By Jose D. Duran
By Pablo Chacon Alvarez
By Kat Bein
By Abel Folgar
By Laurie Charles
By Sean Levisman
By Pablo Chacon Alvarez
By George Martinez
Derek Trucks Band
Out of the Madness
(House of Blues Records)
In the mid-Eighties, a handsome Texan named Charlie Sexton pioneered an unlikely musical trend: the teen-aged blues guitar hero. Renowned throughout the Longhorn State for his uncanny grasp of classic rock and R&B guitar techniques, Sexton signed with a major label and proceeded to de-emphasize his blues roots while playing up his glamourpuss good looks. The ploy failed, and Sexton is now a curious rock and roll footnote.
Despite this abortive attempt at creating an MTV-friendly blues star, the music industry has continued to churn out Sexton-come-latelies with alarming regularity. The result has been a slew of teen-aged blues artists like Jonny Lang, Kenny Wayne Shepherd, and Smokin' Joe Bonamassa -- capable guitarists whose lackluster songwriting abilities are exceeded only by their unfortunate obsession with Stevie Ray Vaughan.
Derek Trucks is the latest student to enroll at Blues High, and he already wins my vote for most likely to succeed. This nineteen-year-old nephew of Allman Brothers drummer Butch Trucks is a bona fide monster of a picker, a dexterous prodigy capable of playing complex jazz-blues standards on slide guitar. His sophomore album, "Out of the Madness," not only boasts moments of bluesy brilliance, it also features some of the best Seventies-style fusion jazz and funk you're likely to hear.
Judging from the album's jazz-rock thrust, Trucks is influenced as much by fusion pioneers John McLaughlin, Carlos Santana, and Allan Holdsworth, as he is by blues legends Howlin' Wolf and Elmore James. Though Trucks is being promoted as a blues act, the best moments on his album are original fusion compositions such as "Young Funk" and "Pleasant Gardens," in which he combines remarkably fluid jazz picking with gut-wrenching slide improvisations. Unlike his teen-aged peers, Trucks is a fully realized talent. His theoretical knowledge, his tone, and his composing skills are all frighteningly mature.
Trucks's only liability is his taste in blues material. He has an annoying tendency for interpreting stale blues standards like Bobby Bland's "Ain't That Lovin' You" and Sonny Boy Williamson's "Good Morning Little School Girl." That complaint aside, "Out of the Madness" is an astoundingly seasoned work that draws favorable comparisons to Jeff Beck's "Blow by Blow" and Santana's "Caravanserai." At this rate, Trucks will have created his masterpiece by the time he's served his first legal beer.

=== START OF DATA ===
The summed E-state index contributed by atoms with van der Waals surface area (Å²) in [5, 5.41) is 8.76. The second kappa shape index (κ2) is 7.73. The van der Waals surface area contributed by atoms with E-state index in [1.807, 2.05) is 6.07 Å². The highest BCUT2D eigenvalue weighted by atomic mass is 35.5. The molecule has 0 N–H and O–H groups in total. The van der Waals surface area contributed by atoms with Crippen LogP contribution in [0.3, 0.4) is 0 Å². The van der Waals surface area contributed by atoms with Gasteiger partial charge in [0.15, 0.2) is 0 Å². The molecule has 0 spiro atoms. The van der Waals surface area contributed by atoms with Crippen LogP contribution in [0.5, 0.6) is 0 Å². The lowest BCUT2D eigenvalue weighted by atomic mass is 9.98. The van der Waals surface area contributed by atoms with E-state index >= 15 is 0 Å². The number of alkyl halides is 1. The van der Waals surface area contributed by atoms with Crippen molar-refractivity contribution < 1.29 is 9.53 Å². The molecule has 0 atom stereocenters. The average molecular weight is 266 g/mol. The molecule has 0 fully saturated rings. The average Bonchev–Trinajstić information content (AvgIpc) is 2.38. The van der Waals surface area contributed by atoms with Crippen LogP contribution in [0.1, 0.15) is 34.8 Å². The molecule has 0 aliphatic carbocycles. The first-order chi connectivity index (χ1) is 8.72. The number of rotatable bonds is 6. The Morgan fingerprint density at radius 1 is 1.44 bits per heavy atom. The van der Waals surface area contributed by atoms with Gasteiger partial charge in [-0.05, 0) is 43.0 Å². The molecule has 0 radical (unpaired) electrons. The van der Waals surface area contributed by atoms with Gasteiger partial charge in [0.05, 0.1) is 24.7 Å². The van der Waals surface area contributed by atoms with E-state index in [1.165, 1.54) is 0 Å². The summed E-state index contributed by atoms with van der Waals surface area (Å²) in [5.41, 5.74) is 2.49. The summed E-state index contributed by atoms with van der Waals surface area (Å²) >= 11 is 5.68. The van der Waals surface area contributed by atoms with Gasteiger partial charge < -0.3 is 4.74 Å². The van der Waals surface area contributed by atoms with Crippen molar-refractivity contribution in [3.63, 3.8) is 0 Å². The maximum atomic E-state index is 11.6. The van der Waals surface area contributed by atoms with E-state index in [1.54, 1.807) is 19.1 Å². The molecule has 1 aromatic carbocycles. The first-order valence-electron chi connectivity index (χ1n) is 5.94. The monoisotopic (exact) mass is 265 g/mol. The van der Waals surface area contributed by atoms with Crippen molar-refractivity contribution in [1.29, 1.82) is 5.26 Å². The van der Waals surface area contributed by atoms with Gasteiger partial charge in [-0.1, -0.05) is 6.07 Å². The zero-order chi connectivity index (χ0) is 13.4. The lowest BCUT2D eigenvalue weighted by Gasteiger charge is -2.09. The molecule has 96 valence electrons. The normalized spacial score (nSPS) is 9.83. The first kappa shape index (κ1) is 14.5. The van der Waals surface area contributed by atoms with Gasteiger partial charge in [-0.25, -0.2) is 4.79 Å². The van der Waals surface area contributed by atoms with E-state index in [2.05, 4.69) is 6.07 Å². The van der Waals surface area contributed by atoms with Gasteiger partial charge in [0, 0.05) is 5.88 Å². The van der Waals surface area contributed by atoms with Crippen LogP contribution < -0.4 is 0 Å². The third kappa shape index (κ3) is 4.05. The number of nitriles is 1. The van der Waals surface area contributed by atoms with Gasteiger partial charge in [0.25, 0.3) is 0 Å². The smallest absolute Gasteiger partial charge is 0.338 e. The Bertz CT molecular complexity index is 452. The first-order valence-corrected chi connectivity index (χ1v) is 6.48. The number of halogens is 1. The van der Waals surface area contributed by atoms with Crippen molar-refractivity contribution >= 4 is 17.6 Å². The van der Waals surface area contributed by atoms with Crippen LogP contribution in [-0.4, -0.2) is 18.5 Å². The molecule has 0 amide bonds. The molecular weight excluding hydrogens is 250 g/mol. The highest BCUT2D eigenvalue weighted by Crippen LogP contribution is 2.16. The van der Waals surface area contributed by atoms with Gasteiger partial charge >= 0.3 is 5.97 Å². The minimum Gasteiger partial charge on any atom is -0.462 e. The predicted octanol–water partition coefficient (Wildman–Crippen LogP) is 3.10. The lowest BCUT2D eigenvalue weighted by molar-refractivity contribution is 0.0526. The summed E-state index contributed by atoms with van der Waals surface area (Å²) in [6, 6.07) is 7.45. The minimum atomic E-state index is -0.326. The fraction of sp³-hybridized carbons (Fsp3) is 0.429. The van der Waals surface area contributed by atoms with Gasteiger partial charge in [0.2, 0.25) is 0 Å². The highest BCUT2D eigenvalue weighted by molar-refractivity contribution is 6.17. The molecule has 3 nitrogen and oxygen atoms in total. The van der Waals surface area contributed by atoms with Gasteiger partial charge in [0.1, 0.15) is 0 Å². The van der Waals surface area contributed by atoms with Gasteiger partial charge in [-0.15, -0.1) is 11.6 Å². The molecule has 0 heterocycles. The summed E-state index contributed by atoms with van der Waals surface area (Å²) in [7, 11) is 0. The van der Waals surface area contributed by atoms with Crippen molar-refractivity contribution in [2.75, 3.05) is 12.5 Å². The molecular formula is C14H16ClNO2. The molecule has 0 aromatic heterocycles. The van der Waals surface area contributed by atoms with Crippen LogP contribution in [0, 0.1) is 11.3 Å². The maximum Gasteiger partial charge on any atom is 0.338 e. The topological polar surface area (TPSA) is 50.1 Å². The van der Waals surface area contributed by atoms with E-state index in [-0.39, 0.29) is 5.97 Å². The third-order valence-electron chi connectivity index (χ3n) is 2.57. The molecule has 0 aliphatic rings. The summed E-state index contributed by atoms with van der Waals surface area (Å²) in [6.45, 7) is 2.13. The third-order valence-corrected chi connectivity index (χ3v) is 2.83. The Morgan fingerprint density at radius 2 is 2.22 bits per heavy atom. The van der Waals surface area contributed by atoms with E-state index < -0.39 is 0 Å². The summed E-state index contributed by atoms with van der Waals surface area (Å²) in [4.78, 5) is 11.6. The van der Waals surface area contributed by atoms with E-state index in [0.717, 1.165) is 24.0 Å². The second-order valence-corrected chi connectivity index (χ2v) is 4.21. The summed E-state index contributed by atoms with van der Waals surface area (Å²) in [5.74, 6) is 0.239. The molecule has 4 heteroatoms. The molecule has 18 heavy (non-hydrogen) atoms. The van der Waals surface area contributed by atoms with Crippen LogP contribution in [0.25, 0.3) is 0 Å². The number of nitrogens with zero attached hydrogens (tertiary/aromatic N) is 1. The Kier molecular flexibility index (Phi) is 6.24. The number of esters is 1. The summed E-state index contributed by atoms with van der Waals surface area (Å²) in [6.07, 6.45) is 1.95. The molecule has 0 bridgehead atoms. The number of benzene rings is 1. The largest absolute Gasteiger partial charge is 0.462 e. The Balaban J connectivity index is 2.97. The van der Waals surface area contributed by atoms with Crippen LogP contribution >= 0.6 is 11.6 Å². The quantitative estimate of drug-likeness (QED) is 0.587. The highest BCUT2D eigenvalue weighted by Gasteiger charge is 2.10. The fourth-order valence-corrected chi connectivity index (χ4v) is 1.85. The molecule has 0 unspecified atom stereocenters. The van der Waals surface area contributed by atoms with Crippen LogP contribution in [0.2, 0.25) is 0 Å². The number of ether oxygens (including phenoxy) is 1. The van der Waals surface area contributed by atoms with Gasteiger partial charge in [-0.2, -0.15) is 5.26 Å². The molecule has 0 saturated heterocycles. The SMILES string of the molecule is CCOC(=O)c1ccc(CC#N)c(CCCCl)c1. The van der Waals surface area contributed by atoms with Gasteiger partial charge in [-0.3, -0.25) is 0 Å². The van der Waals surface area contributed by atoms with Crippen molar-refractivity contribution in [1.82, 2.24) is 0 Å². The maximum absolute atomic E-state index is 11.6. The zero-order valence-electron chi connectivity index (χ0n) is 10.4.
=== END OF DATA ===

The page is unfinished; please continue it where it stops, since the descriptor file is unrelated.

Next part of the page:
-- Bruce Britt
(In the Red)
Easily one of the hardest working men in the rock-and-roll underground, ex-Gories guitarist/vocalist Mick Collins has spent the late Nineties letting loose a flood of projects under a variety of names. There have been albums, EPs, and singles by Blacktop, King Sound Quartet, and the Dirtbombs, as well as one-off collaborations with Andre Williams and Lorette Velvette. Horndog Fest, the debut longplayer by the Dirtbombs, cements the garage-rock primitivist's position as a postpunk genius of groove, noise, and sleazy, lecherous vocals. It may also be the best piece of music Collins has released since the Gories called it quits in 1992.
Ambling from the distorted, white-noise scree of "Vixens in Space" and "She Blinded Me with Playtex" to the relentless pound of "I Can't Stop Thinking about It," Collins hasn't strayed from his old band's minimalist attack so much as refined it. "Pheremone Smile" shimmies to an artfully complex groove that the bassless Gories could never have pulled off (and it's no wonder -- the 'bombs includes two pairs of drummers and bassists), and the avant-garde splatter of the band's frenzied experimental blasts ventures into terrain seldom navigated by garage-rock traditionalists. (In the Red, 2627 E. Strong Place, Anaheim, CA 92806-5020)
-- John Floyd
Brazilian composer Tom Ze is the same kind of radical freethinker as Sun Ra, John Cage, and George Clinton. Like that distinguished group, Ze apparently cares little for what his contemporaries do, not out of snobbery, but because he is too busy trying to duplicate the sounds in his head to listen to the rest of the mediocre world. Ze is an iconoclast with a history of musical explorations. Thirty years ago he gathered a group of Brazilian artists (including Gilberto Gil) and recorded Tropicalia, an album that began a psychedelic, cut-and-paste musical movement in Brazil. (Not coincidentally, Beck's new single is called "Tropicalia.") Ze was using a primitive sampling technique -- tape recorders triggered by doorbells -- 25 years ago. Although nothing on his third release for ex-Talking Head David Byrne's label is as revolutionary as that, Ze has created a deceptively poppy record that incorporates his experimental side with tight song structures.
Imprinted on the CD, in the space usually reserved for song titles, is an essay in which Ze describes Fabrication Defect as a concept record, declaring that the only hope for human survival (against tendencies toward nonthinking, androidlike behavior) is the human genetic code. Defect celebrates the things that give people their anima, life essence, or soul: liberty, love, dancing, and sex. The politics of dancing have been explored by Clinton (and the artwork of Defect bears a striking resemblance to the cartoonish jackets on many Funkadelic platters), but Ze adds a Third World versus First World twist, urging people in developing nations to think for themselves. Updating Clinton's "Free your mind and your ass will follow" credo, Ze says that original thought is dangerous to First World "bosses."